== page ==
17. 17.  Gliomas Gliomas account for approximately 72% to 88% of tumors associated with epilepsy. 17, 69,72,83 Gliomas associated with epilepsy behave more favorably than those without a history of epilepsy, thus revealing a longer survival in the former group. 10,11,22,34,69, 82,83 Outstanding seizure control is also expected after surgery in glioma-associated epilepsy. Most epilepsy-associated gliomas are low grade. This, however, does not necessarily explain the more favorable biologic behavior, because in patients with predominantly high grade gliomas, their tumors also behaved less aggressively in those patients with epilepsy than in those without. 82 Figure 16. Astrocytoma grade II Astrocytomas are the predominant tumor, ranging in frequency from 50% to 70% of gliomas. 22,69,72,83 The majority of astrocytomas are low grade. Oligodendrogliomas and mixed gliomas (oligoastrocytomas) comprise the remainder of gliomas associated with intractable epilepsy. Although the proportion between the two tumors is variable in different studies, the frequency is similar. 22,91,92 Glioblastomas are generally one of the most common primary brain tumors but are rarely encountered in most series of intractable epilepsy cases, which may be because of the young age of the majority of epileptic patients. In the elderly patient population, high-grade gliomas are more frequent. 49 Among gliomas, oligodendrogliomas show the highest potential to develop seizures; epileptogenicity is observed in 71% of oligodendrogliomas, followed by astrocytomas (59%) and glioblastomas (29%). 32 Professor Yasser Metwally 14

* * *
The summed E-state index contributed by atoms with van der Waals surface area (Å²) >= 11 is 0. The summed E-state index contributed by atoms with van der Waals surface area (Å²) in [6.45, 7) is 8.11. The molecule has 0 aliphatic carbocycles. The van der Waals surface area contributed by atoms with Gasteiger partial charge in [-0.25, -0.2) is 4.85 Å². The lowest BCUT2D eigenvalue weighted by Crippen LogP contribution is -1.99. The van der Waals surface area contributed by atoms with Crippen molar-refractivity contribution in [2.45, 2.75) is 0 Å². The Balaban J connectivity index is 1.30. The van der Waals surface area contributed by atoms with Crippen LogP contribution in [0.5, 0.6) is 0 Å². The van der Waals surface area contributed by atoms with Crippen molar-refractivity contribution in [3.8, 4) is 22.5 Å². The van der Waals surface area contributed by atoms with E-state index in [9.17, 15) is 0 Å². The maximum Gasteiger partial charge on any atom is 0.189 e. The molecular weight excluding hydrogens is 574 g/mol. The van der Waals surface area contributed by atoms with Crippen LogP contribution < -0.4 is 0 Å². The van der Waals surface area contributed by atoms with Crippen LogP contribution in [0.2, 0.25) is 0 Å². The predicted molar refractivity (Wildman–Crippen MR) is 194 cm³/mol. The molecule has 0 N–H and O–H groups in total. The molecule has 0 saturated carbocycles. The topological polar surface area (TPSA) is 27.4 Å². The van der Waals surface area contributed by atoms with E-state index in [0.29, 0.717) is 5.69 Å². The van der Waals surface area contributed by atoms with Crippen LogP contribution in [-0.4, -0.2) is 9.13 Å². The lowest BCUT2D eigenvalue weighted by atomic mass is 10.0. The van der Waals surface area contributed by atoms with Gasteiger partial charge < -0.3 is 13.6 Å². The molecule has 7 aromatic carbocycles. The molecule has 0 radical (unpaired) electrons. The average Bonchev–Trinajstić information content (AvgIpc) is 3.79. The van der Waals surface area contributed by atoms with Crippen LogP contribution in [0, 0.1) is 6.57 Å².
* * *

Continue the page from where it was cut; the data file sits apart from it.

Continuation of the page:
18. 18. Figure 17. Left hemispherical astrocytoma grade II. The tumour has markedly expanded the left hemisphere and distorted the normal anatomy with absence of the normal gray/ white matter junction, notice absence of a definite mass o Mixed Neuronoglial Tumors Although by broad definition of gliomas mixed neuronoglial tumors are a part of gliomas, they are treated separately here. Gangliogliomas and dysembryoplastic neuroepithelial tumors are the two mixed neuronoglial tumors that are primarily associated with seizures. Both share a favorable biologic behavior.  Gangliogliomas Gangliogliomas are uncommon, observed in 1.3% of brain tumors in the general population. 30,31 Seizures are experienced in 42% to 100% of gangliogliomas. 30,31 The tumors are predominantly observed in the pediatric patient group, accounting for up to 4.3% of childhood brain tumors. 7, 38,85 However, the incidence of gangliogliomas is higher in the epilepsy group, ranging from 3.2% to 18.3% (average, 10.5%) of intracranial tumors and tumorous conditions in the majority of series. 10, 11, 22, 66, 72, 83 There are, however, two reports revealing even higher incidences of gangliogliomas in epilepsy: 38.46% and 45.3%, respectively. 61,92 These high incidences may be related to unique patient populations studied. It could also, however, be because of differences in histologic interpretation of tissue slides. Professor Yasser Metwally 15